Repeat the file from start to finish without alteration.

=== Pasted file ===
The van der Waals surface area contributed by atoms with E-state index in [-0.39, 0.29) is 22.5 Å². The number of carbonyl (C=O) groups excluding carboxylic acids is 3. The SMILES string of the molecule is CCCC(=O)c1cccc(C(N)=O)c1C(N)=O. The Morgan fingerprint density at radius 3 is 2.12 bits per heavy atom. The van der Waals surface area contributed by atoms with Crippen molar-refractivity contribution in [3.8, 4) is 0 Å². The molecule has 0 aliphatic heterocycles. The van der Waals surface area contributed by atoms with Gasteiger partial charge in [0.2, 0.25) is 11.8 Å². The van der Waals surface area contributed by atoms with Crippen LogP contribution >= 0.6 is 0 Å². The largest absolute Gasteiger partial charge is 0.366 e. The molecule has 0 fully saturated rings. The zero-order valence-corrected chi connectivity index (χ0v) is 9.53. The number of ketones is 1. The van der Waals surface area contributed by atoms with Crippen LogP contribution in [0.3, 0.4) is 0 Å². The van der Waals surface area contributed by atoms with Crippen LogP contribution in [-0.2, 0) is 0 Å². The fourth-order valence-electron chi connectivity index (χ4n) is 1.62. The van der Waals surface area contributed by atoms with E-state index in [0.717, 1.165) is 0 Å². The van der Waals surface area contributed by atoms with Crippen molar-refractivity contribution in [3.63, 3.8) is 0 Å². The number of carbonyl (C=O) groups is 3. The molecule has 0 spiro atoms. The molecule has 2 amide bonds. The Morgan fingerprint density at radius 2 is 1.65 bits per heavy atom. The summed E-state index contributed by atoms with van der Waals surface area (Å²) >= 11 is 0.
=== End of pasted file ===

The van der Waals surface area contributed by atoms with E-state index in [-0.39, 0.29) is 22.5 Å². The number of carbonyl (C=O) groups excluding carboxylic acids is 3. The SMILES string of the molecule is CCCC(=O)c1cccc(C(N)=O)c1C(N)=O. The Morgan fingerprint density at radius 3 is 2.12 bits per heavy atom. The van der Waals surface area contributed by atoms with Crippen molar-refractivity contribution in [3.8, 4) is 0 Å². The molecule has 0 aliphatic heterocycles. The van der Waals surface area contributed by atoms with Gasteiger partial charge in [0.2, 0.25) is 11.8 Å². The van der Waals surface area contributed by atoms with Crippen LogP contribution >= 0.6 is 0 Å². The largest absolute Gasteiger partial charge is 0.366 e. The molecule has 0 fully saturated rings. The zero-order valence-corrected chi connectivity index (χ0v) is 9.53. The number of ketones is 1. The van der Waals surface area contributed by atoms with Crippen LogP contribution in [0.3, 0.4) is 0 Å². The van der Waals surface area contributed by atoms with Crippen LogP contribution in [-0.2, 0) is 0 Å². The fourth-order valence-electron chi connectivity index (χ4n) is 1.62. The van der Waals surface area contributed by atoms with E-state index in [0.717, 1.165) is 0 Å². The van der Waals surface area contributed by atoms with Crippen molar-refractivity contribution in [3.63, 3.8) is 0 Å². The number of carbonyl (C=O) groups is 3. The molecule has 0 spiro atoms. The molecule has 2 amide bonds. The Morgan fingerprint density at radius 2 is 1.65 bits per heavy atom. The summed E-state index contributed by atoms with van der Waals surface area (Å²) >= 11 is 0.